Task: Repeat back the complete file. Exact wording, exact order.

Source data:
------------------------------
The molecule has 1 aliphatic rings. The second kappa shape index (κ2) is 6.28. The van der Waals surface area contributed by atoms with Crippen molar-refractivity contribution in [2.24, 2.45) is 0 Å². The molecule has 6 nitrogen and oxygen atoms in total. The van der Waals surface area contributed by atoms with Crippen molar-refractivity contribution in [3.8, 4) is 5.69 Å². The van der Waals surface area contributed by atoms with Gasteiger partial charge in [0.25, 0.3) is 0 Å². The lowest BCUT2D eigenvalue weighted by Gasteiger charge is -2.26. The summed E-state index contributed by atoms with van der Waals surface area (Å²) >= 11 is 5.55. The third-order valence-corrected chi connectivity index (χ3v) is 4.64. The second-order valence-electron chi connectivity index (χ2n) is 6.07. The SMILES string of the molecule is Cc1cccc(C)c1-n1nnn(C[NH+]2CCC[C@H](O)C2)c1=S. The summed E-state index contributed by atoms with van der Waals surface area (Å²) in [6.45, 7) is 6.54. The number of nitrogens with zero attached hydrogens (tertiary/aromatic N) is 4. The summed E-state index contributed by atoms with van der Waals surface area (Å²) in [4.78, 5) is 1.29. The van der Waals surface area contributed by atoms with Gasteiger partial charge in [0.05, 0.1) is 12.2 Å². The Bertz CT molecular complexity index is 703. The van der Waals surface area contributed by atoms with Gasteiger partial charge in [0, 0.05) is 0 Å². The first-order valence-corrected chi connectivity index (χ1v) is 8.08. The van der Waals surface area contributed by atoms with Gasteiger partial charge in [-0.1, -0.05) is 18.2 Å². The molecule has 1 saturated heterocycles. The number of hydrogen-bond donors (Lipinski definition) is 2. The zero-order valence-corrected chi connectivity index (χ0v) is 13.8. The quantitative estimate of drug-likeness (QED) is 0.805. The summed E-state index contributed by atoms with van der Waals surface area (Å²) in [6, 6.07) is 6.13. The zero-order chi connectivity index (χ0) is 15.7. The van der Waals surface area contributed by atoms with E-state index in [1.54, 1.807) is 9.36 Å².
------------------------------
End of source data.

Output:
The molecule has 1 aliphatic rings. The second kappa shape index (κ2) is 6.28. The van der Waals surface area contributed by atoms with Crippen molar-refractivity contribution in [2.24, 2.45) is 0 Å². The molecule has 6 nitrogen and oxygen atoms in total. The van der Waals surface area contributed by atoms with Crippen molar-refractivity contribution in [3.8, 4) is 5.69 Å². The van der Waals surface area contributed by atoms with Gasteiger partial charge in [0.25, 0.3) is 0 Å². The lowest BCUT2D eigenvalue weighted by Gasteiger charge is -2.26. The summed E-state index contributed by atoms with van der Waals surface area (Å²) >= 11 is 5.55. The third-order valence-corrected chi connectivity index (χ3v) is 4.64. The second-order valence-electron chi connectivity index (χ2n) is 6.07. The SMILES string of the molecule is Cc1cccc(C)c1-n1nnn(C[NH+]2CCC[C@H](O)C2)c1=S. The summed E-state index contributed by atoms with van der Waals surface area (Å²) in [6.45, 7) is 6.54. The number of nitrogens with zero attached hydrogens (tertiary/aromatic N) is 4. The summed E-state index contributed by atoms with van der Waals surface area (Å²) in [4.78, 5) is 1.29. The van der Waals surface area contributed by atoms with Gasteiger partial charge in [0.05, 0.1) is 12.2 Å². The Bertz CT molecular complexity index is 703. The van der Waals surface area contributed by atoms with Gasteiger partial charge in [0, 0.05) is 0 Å². The first-order valence-corrected chi connectivity index (χ1v) is 8.08. The van der Waals surface area contributed by atoms with Gasteiger partial charge in [-0.1, -0.05) is 18.2 Å². The molecule has 1 saturated heterocycles. The number of hydrogen-bond donors (Lipinski definition) is 2. The zero-order valence-corrected chi connectivity index (χ0v) is 13.8. The quantitative estimate of drug-likeness (QED) is 0.805. The summed E-state index contributed by atoms with van der Waals surface area (Å²) in [6, 6.07) is 6.13. The zero-order chi connectivity index (χ0) is 15.7. The van der Waals surface area contributed by atoms with E-state index in [1.54, 1.807) is 9.36 Å².